Flavors of dark berries and aromas of plum, cherries and leather offer a hint to what’s next… that long and lingering blackberry finish. This mellow merlot’s distinctly Israeli flavor profile also pairs well with meat dishes and will make it a unique addition to any meal. (SRP $26)

With only two nights left before Hanukkah concludes, be sure to serve a bottle of Psagot with those latkes! Happy Hanukkah to all…please enjoy this shared message of the meaning of Hanukka:

When the rabbis of Talmudic times asked, “What is Hanukkah?” their answer focused on the purification of the Temple and the miracle of the oil that burned for eight days, despite the fact that there seemed to be oil enough for only a single day. As a new spiritual leadership dealing with the religious challenge of Jewry’s survival after the loss of Jewish sovereignty and power, the rabbis stressed the divine miracle to the exclusion of military and diplomatic acts and the sovereignty exercised by the Maccabees after their victory.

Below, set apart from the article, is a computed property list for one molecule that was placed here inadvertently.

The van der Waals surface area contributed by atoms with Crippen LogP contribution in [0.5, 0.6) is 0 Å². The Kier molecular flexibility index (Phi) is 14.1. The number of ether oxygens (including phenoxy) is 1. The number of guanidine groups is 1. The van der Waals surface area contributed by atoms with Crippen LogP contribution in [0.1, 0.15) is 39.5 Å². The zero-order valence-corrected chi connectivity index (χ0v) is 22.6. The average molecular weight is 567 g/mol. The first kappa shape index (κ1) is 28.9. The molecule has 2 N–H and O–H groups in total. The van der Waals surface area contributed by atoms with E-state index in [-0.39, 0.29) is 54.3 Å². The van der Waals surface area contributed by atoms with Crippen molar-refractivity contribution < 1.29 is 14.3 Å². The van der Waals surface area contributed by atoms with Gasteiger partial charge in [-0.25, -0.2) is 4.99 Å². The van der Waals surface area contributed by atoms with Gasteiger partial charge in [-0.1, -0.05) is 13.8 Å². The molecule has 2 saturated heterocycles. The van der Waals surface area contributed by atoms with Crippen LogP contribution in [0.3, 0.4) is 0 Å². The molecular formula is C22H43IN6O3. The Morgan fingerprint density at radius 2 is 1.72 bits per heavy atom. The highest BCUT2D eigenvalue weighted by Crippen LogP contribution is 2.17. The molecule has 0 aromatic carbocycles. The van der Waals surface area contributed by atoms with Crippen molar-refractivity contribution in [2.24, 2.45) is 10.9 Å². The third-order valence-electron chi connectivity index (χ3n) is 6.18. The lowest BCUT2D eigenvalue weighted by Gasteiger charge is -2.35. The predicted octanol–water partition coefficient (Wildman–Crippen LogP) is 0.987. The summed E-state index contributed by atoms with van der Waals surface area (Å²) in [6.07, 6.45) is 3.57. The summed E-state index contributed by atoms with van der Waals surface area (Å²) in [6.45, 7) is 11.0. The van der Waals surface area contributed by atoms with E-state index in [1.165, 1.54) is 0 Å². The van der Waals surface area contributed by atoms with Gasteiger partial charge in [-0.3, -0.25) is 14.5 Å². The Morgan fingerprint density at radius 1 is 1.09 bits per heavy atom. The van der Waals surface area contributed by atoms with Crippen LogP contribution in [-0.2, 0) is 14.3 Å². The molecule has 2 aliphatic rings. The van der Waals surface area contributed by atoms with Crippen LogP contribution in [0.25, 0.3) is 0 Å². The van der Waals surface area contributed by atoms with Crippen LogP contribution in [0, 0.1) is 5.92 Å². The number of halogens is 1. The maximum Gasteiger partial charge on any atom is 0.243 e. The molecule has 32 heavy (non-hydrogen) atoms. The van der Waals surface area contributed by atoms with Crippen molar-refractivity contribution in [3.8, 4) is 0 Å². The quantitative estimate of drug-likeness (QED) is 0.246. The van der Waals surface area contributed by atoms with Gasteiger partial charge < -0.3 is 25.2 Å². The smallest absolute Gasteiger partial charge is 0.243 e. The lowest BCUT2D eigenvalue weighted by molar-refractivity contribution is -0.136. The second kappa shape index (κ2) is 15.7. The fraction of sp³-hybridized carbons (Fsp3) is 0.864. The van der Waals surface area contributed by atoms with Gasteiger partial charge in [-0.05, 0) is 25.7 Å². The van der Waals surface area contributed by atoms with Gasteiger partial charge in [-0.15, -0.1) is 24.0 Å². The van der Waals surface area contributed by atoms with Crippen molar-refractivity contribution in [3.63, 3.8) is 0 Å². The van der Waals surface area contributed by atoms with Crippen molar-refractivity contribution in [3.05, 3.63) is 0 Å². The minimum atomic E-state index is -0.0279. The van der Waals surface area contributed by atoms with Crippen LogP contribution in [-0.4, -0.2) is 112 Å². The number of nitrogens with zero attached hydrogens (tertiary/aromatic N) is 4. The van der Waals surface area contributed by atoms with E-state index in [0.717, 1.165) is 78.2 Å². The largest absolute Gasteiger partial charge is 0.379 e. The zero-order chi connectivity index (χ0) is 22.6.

Similarly, medieval Jews focused on the divine miraculous activity in Hanukkah, projecting their own sense of helplessness and their longing for the messianic redeemer to do it all for them.

By contrast, modern Zionists saw in Hanukkah a reflection of their agenda: They celebrated Maccabee military prowess and political achievement. An early secular Zionist song proclaimed that “a miracle did not happen to us, we found no cruse of oil.” To these Zionists, the Maccabees’ state-building was the eternal message of the holiday.